Hospital employees' organizational democracy perceptions and its effects on organizational citizenship behaviors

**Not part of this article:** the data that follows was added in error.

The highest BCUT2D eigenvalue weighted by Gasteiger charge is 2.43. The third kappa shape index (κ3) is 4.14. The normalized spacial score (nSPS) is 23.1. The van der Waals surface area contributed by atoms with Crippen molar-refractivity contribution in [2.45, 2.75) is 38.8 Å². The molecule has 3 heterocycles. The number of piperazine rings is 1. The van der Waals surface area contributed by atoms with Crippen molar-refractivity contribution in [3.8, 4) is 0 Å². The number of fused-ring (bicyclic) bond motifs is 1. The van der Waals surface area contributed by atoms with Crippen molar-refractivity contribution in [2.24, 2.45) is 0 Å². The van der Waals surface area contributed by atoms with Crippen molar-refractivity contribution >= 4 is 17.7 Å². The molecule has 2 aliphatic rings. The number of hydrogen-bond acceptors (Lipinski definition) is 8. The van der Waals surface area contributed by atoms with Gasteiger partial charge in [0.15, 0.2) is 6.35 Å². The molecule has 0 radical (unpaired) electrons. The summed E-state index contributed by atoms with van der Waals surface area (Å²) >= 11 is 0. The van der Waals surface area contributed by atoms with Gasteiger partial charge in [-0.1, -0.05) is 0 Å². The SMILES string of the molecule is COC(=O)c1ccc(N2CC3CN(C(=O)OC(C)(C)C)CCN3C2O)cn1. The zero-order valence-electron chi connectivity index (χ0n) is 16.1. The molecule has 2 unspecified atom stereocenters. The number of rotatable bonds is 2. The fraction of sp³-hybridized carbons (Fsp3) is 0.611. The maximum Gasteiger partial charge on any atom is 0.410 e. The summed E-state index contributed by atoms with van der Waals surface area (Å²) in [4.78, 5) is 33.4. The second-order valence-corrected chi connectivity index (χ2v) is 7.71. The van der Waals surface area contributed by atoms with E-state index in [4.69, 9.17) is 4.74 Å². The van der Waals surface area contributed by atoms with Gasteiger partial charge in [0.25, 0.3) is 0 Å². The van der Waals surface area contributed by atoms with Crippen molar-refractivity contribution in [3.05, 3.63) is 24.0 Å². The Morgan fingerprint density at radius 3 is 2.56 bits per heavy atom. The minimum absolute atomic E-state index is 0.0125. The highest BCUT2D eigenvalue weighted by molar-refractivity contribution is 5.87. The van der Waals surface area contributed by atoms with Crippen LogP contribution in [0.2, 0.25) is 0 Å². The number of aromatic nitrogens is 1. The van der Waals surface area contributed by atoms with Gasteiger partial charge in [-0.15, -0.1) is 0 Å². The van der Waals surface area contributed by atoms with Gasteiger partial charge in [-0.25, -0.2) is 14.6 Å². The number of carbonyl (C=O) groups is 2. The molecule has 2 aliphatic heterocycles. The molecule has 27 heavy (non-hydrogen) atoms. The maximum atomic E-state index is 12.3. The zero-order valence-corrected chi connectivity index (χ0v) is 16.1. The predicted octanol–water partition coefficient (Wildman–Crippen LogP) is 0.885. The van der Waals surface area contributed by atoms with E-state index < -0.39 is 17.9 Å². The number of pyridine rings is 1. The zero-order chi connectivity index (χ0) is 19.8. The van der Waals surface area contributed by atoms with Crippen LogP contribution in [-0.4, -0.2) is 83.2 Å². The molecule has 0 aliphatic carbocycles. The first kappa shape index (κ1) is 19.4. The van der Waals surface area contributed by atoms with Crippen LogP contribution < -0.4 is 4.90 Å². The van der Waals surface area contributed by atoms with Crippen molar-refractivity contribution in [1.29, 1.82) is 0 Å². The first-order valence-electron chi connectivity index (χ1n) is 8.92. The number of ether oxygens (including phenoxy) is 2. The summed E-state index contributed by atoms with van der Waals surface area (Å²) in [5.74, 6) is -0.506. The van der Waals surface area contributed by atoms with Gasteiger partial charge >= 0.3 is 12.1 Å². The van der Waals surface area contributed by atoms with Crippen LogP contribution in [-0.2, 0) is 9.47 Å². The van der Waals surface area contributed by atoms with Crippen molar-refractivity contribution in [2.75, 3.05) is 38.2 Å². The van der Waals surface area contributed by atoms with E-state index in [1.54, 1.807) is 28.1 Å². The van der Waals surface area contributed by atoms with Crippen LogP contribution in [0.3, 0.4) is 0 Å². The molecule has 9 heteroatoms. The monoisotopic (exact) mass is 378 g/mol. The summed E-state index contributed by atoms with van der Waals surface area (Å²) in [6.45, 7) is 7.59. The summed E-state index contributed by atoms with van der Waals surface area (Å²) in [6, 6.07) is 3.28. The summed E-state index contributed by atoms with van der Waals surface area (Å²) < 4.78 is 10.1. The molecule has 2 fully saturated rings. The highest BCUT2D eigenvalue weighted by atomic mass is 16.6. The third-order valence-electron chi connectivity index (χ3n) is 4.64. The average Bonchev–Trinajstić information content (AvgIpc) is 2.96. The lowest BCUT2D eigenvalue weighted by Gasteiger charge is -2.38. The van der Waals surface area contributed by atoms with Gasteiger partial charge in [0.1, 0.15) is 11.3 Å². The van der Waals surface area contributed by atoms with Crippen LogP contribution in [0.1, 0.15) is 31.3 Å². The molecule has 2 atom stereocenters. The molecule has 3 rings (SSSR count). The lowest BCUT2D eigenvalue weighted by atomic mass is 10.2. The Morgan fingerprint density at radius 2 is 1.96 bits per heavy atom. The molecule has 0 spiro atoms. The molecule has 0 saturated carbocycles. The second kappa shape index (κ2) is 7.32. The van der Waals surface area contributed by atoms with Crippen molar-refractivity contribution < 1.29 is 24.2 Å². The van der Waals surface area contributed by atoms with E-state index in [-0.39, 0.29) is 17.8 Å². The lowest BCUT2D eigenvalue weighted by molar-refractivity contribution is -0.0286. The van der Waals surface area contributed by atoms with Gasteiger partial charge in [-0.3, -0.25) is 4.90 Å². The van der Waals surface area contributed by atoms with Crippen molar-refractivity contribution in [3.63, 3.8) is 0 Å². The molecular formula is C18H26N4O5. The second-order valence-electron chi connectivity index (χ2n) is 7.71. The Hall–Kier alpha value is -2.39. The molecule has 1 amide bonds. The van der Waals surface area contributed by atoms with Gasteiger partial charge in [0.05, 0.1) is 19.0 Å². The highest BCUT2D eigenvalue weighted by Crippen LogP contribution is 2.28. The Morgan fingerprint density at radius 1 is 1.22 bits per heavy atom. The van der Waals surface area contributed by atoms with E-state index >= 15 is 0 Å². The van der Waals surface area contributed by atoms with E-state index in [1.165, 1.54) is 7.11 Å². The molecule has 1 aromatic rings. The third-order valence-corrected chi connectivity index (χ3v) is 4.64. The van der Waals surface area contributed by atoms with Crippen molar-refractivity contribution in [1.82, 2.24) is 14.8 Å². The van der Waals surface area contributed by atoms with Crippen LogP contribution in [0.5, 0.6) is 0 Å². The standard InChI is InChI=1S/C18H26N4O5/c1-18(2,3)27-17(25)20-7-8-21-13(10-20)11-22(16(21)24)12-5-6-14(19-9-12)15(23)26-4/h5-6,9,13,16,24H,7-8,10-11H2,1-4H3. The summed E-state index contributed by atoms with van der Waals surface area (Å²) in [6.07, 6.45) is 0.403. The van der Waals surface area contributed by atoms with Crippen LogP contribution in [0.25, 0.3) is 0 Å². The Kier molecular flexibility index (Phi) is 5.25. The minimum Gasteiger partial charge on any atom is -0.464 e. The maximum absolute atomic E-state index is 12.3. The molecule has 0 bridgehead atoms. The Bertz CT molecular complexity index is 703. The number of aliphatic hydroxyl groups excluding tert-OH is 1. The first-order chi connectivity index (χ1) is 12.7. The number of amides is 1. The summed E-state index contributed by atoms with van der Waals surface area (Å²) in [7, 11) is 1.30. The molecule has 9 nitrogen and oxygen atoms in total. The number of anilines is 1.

Objectives: This research was designed to investigate organizational democracy perceptions and organizational citizenship behaviors of hospital employees. Material and Methods: Population of this descriptive study are consisted of employees (N=2290) in two university hospitals. Sampling was designated via stratified sampling method (n=582). Data were collected via a survey questionnaire that includes demographics, Organizational Democracy Scale and Organizational Citizenship Behaviors Scale. The data were analyzed by frequencies, mean, ttest, One-Way ANOVA, Chronbach's Alfa, Correlation and Regression analyses. Results: Results revealed that employees' perceived democracy level in their organizations was in medium range; that democracy level perceived by female participants and nurses was in low level; and that in parallel with the length of total employment the level of perceived democracy decreased. It was also identified that organizational citizenship behaviors were significantly related to gender, profession, and total employment length. Furthermore significant relations were detected between perceived organizational democracy level and organizational citizenship behaviors. Conclusions: Organizational democracy perceptions nourish organizational citizenship behaviors. To enable employees to feel like citizens of their organization and promote their disposition toward organizational citizenship behaviors organizations are suggested to activate democratic practices effective to unveil employees' organizational democracy perception and/or further empower that view.
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